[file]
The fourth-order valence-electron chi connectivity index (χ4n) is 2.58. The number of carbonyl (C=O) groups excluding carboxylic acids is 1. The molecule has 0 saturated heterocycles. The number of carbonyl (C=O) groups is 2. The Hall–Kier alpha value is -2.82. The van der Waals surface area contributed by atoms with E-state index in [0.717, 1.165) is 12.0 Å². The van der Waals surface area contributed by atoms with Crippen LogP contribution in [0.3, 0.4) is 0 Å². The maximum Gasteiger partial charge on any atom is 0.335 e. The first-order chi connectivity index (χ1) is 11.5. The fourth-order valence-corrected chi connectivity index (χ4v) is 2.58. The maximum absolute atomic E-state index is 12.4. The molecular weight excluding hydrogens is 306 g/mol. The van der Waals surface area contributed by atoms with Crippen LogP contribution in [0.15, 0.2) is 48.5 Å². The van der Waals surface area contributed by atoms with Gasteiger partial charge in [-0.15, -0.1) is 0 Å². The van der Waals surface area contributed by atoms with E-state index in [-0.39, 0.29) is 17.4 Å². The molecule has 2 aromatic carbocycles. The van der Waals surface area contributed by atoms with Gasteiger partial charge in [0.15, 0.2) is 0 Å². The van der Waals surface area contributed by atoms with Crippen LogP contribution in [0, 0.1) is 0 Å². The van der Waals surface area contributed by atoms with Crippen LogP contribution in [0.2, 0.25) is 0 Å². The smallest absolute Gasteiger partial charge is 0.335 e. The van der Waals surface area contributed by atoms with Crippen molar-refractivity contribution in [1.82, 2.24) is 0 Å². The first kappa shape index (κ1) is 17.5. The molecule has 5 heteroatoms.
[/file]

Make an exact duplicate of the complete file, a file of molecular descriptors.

The fourth-order valence-electron chi connectivity index (χ4n) is 2.58. The number of carbonyl (C=O) groups excluding carboxylic acids is 1. The molecule has 0 saturated heterocycles. The number of carbonyl (C=O) groups is 2. The Hall–Kier alpha value is -2.82. The van der Waals surface area contributed by atoms with E-state index in [0.717, 1.165) is 12.0 Å². The van der Waals surface area contributed by atoms with Crippen LogP contribution in [0.3, 0.4) is 0 Å². The maximum Gasteiger partial charge on any atom is 0.335 e. The first-order chi connectivity index (χ1) is 11.5. The fourth-order valence-corrected chi connectivity index (χ4v) is 2.58. The maximum absolute atomic E-state index is 12.4. The molecular weight excluding hydrogens is 306 g/mol. The van der Waals surface area contributed by atoms with Crippen LogP contribution in [0.15, 0.2) is 48.5 Å². The van der Waals surface area contributed by atoms with Gasteiger partial charge in [-0.15, -0.1) is 0 Å². The van der Waals surface area contributed by atoms with E-state index in [-0.39, 0.29) is 17.4 Å². The molecule has 2 aromatic carbocycles. The van der Waals surface area contributed by atoms with Gasteiger partial charge in [0.15, 0.2) is 0 Å². The van der Waals surface area contributed by atoms with Crippen LogP contribution in [0, 0.1) is 0 Å². The van der Waals surface area contributed by atoms with Crippen LogP contribution in [0.2, 0.25) is 0 Å². The smallest absolute Gasteiger partial charge is 0.335 e. The van der Waals surface area contributed by atoms with Crippen molar-refractivity contribution in [1.82, 2.24) is 0 Å². The first kappa shape index (κ1) is 17.5. The molecule has 5 heteroatoms.